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Biodynamic agriculture

Biodynamic agriculture was the first form of scientific organic agriculture. Today, it is practised all over the world. It works in harmony with the natural processes and rhythms of nature, taking into account the influences not only of the climate and soil, but also the planets and the stars.

The biodynamic approach to organic farming practice has as its roots a series of agriculture lectures given by Rudolf Steiner, at Koberwitz, the estate of Count and Countess Keyzerlink, in 1924.

The impulse that led to the lectures was twofold and is well worth a mention, as these same issues concern us just as much today. Firstly, the farmers of central Europe found their yields diminishing alarmingly over time, and realised that their traditional farming methods were no longer effective. Secondly, based on his great interest in the health and future of the human being on earth, Steiner claimed that it was of utmost importance that human nutrition be based on food produced from a living soil, in harmony with the greater influence of the cosmos.

In the early years of the biodynamic movement quite astonishing results were achieved by a small number of devoted followers. During the Second World War the movement went more or less underground and its recovery afterwards was very slow. In the '60s and '70s many young people sought apprenticeships on biodynamic farms and the biodynamic trademark, DEMETER, became widely recognised. Biodynamic farmers are well known internationally for taking part in Organic development, both with regard to standard making, and for the high quality of their produce.

To become a recognised biodynamic farmer, one has to abide by the standards laid down by the European Organic Regulation 2092/91 and its amendments, as well as following the International Biodynamic Guidelines for production, and most importantly to become familiar with and to use the biodynamic preparations. There are two important spray preparations, and six compost preparations, Chamomile, Stinging Nettle, Oak bark, Yarrow, Dandelion and Valarian. The aim when using the preparations is not necessarily to increase the yield, but rather to improve the quality of crops, especially from a nutritional point of view. Instructions for making or acquiring these preparations can be got from the Biodynamic Agricultural Association of Ireland. By becoming a member of the association, one can gain contact with others working biodynamically, attend workshops, conferences and receive the Irish and British BD Newsletters.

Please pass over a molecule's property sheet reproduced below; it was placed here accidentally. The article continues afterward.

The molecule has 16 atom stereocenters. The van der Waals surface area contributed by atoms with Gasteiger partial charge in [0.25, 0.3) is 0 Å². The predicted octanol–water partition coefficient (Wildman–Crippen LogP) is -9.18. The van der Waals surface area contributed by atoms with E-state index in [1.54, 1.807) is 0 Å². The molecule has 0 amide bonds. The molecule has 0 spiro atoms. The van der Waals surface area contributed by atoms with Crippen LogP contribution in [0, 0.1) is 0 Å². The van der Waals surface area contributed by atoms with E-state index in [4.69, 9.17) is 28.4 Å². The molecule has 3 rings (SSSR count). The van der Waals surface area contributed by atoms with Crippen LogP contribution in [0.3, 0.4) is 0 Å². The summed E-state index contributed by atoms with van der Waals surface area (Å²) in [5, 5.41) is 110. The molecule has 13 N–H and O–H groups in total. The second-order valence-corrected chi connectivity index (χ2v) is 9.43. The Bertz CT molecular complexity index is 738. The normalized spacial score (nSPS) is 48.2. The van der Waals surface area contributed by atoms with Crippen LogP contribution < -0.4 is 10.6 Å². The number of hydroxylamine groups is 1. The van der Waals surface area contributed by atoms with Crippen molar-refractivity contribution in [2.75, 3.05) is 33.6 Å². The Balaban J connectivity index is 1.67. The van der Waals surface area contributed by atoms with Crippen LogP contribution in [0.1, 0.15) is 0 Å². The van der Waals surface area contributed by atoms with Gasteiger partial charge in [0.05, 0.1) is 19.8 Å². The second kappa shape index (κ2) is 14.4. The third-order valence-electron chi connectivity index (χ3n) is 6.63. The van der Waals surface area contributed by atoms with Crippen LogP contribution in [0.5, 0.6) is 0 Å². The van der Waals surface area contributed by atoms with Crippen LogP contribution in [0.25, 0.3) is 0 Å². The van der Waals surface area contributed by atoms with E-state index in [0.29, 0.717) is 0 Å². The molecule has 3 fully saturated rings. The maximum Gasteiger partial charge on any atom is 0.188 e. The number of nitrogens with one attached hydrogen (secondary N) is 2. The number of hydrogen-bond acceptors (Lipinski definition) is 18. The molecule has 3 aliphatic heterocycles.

The Approved Biodynamic Inspection Body is Demeter Standards, and they can be contacted at the same address as the BDAAI., at the Watergarden, Thomastown, Co. Kilkenny.
Fax and phone 056 54214. The association has a lending library.


Rudolf Steiner

" How different it is in all that is here said out of Spiritual Science! Underlying it as you have seen is the entire household of Nature. It is always conceived out of the whole. Therefore, each individual measure is truly applicable to the whole, and so it should be. If you pursue agriculture in this way, the result can be not other than to provide the very best for man and beast. "

- Dr. Rudolf Steiner